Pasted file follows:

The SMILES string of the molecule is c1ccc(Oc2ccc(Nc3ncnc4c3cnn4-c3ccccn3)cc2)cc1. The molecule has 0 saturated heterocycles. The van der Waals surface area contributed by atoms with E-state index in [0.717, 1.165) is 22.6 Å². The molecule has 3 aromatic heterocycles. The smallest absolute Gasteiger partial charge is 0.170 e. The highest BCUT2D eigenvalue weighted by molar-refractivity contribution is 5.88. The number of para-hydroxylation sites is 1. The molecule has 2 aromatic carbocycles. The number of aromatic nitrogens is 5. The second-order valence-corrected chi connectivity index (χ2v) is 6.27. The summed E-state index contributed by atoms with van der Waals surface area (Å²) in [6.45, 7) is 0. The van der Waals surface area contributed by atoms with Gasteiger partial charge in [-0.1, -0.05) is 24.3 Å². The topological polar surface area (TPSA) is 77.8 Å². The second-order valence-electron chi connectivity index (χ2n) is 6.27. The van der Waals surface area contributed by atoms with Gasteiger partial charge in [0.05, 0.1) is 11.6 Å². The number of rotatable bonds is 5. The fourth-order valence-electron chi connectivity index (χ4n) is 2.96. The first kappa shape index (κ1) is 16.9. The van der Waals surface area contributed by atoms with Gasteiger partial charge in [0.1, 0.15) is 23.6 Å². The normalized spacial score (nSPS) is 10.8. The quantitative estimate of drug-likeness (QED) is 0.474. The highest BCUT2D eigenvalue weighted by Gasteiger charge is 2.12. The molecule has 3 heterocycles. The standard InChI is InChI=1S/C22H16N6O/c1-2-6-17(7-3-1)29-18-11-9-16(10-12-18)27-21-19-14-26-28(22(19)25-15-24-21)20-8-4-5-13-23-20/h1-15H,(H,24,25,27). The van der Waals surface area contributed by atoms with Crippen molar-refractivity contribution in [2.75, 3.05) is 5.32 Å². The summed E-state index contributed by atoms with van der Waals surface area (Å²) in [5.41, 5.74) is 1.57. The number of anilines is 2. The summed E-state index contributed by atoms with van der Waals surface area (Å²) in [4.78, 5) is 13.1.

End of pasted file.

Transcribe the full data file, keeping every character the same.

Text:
The SMILES string of the molecule is c1ccc(Oc2ccc(Nc3ncnc4c3cnn4-c3ccccn3)cc2)cc1. The molecule has 0 saturated heterocycles. The van der Waals surface area contributed by atoms with E-state index in [0.717, 1.165) is 22.6 Å². The molecule has 3 aromatic heterocycles. The smallest absolute Gasteiger partial charge is 0.170 e. The highest BCUT2D eigenvalue weighted by molar-refractivity contribution is 5.88. The number of para-hydroxylation sites is 1. The molecule has 2 aromatic carbocycles. The number of aromatic nitrogens is 5. The second-order valence-corrected chi connectivity index (χ2v) is 6.27. The summed E-state index contributed by atoms with van der Waals surface area (Å²) in [6.45, 7) is 0. The van der Waals surface area contributed by atoms with Gasteiger partial charge in [-0.1, -0.05) is 24.3 Å². The topological polar surface area (TPSA) is 77.8 Å². The second-order valence-electron chi connectivity index (χ2n) is 6.27. The van der Waals surface area contributed by atoms with Gasteiger partial charge in [0.05, 0.1) is 11.6 Å². The number of rotatable bonds is 5. The fourth-order valence-electron chi connectivity index (χ4n) is 2.96. The first kappa shape index (κ1) is 16.9. The van der Waals surface area contributed by atoms with Gasteiger partial charge in [0.1, 0.15) is 23.6 Å². The normalized spacial score (nSPS) is 10.8. The quantitative estimate of drug-likeness (QED) is 0.474. The highest BCUT2D eigenvalue weighted by Gasteiger charge is 2.12. The molecule has 3 heterocycles. The standard InChI is InChI=1S/C22H16N6O/c1-2-6-17(7-3-1)29-18-11-9-16(10-12-18)27-21-19-14-26-28(22(19)25-15-24-21)20-8-4-5-13-23-20/h1-15H,(H,24,25,27). The van der Waals surface area contributed by atoms with Crippen molar-refractivity contribution in [2.75, 3.05) is 5.32 Å². The summed E-state index contributed by atoms with van der Waals surface area (Å²) in [5.41, 5.74) is 1.57. The number of anilines is 2. The summed E-state index contributed by atoms with van der Waals surface area (Å²) in [4.78, 5) is 13.1.